KL Introduces An All-Direction 'Shibuya Crossing' In Bukit Bintang

Kuala Lumpur City Hall (DBKL) introduced a pedestrian scramble to improve walkability in Bukit Bintang.

Cover image via Dewan Bandaraya Kuala Lumpur (Facebook)

Subscribe to our Telegram channel for our latest stories and breaking news.

Can't go to Tokyo due to the pandemic? Kuala Lumpur City Hall (DBKL) has brought a small aspect of the Japanese city to our capital city.

DBKL has introduced a new pedestrian scramble in Bukit BIntang, the heart of Kuala Lumpur

The pedestrian scramble, also known as X-crossing or Barnes Dance, was opened for public usage on Saturday, 19 June.

Based on photos posted by the city council, X-shaped yellow crossing lines were painted between Jalan Bukit Bintang and Jalan Sultan Ismail, resembling the famous Shibuya Crossing in Tokyo.

DBKL said the new all-direction pedestrian crossing was introduced to improve walkability in the high-traffic pedestrian area.

"The change is to ensure convenience and safety for pedestrians are guaranteed at the location. This change allows pedestrians to cross the street in all directions simultaneously and optimise the total time needed to cross," the city council wrote in a Facebook post.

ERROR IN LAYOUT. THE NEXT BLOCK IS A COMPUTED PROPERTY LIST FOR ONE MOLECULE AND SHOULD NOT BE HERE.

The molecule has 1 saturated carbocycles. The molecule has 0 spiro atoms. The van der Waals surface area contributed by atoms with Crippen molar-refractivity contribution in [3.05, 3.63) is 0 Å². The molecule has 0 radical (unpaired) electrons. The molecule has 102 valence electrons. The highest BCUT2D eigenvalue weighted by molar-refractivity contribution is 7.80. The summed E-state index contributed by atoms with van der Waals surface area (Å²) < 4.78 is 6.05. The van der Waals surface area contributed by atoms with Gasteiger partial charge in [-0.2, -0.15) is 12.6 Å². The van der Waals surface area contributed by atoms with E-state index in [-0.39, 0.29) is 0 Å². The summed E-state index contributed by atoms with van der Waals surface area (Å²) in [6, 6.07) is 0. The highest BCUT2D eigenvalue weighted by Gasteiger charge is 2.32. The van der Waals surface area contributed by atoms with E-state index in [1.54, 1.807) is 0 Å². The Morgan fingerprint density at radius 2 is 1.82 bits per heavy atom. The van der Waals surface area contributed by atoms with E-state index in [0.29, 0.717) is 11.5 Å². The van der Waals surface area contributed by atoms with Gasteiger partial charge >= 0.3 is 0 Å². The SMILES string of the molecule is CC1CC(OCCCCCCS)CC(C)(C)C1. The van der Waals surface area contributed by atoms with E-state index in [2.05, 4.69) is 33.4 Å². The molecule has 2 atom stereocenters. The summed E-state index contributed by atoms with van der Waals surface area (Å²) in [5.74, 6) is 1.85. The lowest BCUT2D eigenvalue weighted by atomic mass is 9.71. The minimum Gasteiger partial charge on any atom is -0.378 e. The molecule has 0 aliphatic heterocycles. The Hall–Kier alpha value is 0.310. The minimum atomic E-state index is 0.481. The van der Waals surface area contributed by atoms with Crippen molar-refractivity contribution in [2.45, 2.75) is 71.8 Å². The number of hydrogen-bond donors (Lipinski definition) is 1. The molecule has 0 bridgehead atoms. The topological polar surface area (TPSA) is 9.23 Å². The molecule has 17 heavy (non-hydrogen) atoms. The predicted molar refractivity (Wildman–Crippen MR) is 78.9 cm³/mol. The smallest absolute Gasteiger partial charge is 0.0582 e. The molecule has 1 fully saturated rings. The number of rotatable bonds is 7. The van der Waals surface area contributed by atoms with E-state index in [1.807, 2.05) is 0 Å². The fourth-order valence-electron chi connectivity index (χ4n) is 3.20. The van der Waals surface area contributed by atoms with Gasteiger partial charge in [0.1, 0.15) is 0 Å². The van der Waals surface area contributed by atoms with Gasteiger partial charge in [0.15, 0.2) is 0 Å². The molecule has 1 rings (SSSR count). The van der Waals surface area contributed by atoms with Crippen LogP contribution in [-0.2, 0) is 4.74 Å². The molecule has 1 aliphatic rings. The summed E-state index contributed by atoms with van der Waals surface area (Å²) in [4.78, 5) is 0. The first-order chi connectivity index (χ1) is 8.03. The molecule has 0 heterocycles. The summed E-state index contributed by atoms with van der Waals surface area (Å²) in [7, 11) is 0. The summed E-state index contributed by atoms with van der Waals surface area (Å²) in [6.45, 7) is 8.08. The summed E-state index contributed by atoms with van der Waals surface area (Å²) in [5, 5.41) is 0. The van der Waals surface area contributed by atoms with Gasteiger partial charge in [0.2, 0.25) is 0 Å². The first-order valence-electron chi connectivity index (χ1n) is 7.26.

The Star quoted DBKL as saying that the crossing was introduced after a detailed study. Other than making it easier for pedestrians to cross the streets in the busy office and shopping area, it also aims to reduce the risk of accidents.

The pedestrian scramble is not a traffic solution unique to Shibuya. Closer to home in Singapore, Orchard Road also has a pedestrian scramble as well.

The pedestrian scramble went into a month-long trial on Orchard Road in December 2017 before being continued in January 2018, reported Nikkei Asia.

Orchard Road, Singapore.

Image via Nikkei Asia

The same type of crossing can be found in many population-dense cities around the world too, such as New York City, London, and Ontario.

According to Treehugger, an information site dedicated to promoting sustainability, pedestrian scrambles date back to the late 1940s when they first appeared in Kansas City and Vancouver.

Traffic engineer Henry Barnes popularised the traffic solution at the time — that is how it got its name 'Barnes Dances', as "Barnes has made the people so happy they're dancing in the streets".

Japan has over 300 pedestrian scrambles. At Shibuya Crossing, 3,000 people are able to cross the road at one go when the lights turn green for pedestrians.

Shibuya Crossing in Tokyo, Japan.

Image via Phenomenal Globe

Catch up on the latest trending stories on SAYS:

You may be interested in: